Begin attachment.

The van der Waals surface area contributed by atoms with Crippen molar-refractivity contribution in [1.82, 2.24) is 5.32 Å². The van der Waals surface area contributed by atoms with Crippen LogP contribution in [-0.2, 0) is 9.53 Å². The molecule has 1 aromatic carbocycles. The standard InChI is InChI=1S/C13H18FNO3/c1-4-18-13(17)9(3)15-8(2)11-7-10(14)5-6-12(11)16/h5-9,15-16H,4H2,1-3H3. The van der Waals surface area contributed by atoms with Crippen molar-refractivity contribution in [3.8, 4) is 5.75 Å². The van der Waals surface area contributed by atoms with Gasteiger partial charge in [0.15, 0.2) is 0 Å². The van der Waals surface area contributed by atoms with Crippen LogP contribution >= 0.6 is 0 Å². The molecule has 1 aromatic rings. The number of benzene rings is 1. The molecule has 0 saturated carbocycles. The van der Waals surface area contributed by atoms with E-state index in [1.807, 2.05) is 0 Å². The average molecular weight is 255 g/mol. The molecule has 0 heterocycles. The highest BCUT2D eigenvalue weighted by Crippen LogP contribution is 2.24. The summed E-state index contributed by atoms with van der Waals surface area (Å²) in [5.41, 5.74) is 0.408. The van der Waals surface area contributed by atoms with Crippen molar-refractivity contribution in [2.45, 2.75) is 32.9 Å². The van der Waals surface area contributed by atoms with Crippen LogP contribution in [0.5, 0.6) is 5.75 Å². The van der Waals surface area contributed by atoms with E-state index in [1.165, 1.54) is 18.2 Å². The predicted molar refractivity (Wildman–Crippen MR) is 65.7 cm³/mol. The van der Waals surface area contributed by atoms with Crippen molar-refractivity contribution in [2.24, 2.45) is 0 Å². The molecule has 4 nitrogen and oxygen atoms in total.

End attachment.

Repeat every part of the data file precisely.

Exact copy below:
The van der Waals surface area contributed by atoms with Crippen molar-refractivity contribution in [1.82, 2.24) is 5.32 Å². The van der Waals surface area contributed by atoms with Crippen LogP contribution in [-0.2, 0) is 9.53 Å². The molecule has 1 aromatic carbocycles. The standard InChI is InChI=1S/C13H18FNO3/c1-4-18-13(17)9(3)15-8(2)11-7-10(14)5-6-12(11)16/h5-9,15-16H,4H2,1-3H3. The van der Waals surface area contributed by atoms with Crippen molar-refractivity contribution in [3.8, 4) is 5.75 Å². The van der Waals surface area contributed by atoms with Gasteiger partial charge in [0.15, 0.2) is 0 Å². The van der Waals surface area contributed by atoms with Crippen LogP contribution >= 0.6 is 0 Å². The molecule has 1 aromatic rings. The number of benzene rings is 1. The molecule has 0 saturated carbocycles. The van der Waals surface area contributed by atoms with E-state index in [1.807, 2.05) is 0 Å². The average molecular weight is 255 g/mol. The molecule has 0 heterocycles. The highest BCUT2D eigenvalue weighted by Crippen LogP contribution is 2.24. The summed E-state index contributed by atoms with van der Waals surface area (Å²) in [5.41, 5.74) is 0.408. The van der Waals surface area contributed by atoms with Crippen molar-refractivity contribution in [2.45, 2.75) is 32.9 Å². The van der Waals surface area contributed by atoms with Crippen LogP contribution in [0.5, 0.6) is 5.75 Å². The van der Waals surface area contributed by atoms with E-state index in [1.165, 1.54) is 18.2 Å². The predicted molar refractivity (Wildman–Crippen MR) is 65.7 cm³/mol. The van der Waals surface area contributed by atoms with Crippen molar-refractivity contribution in [2.24, 2.45) is 0 Å². The molecule has 4 nitrogen and oxygen atoms in total.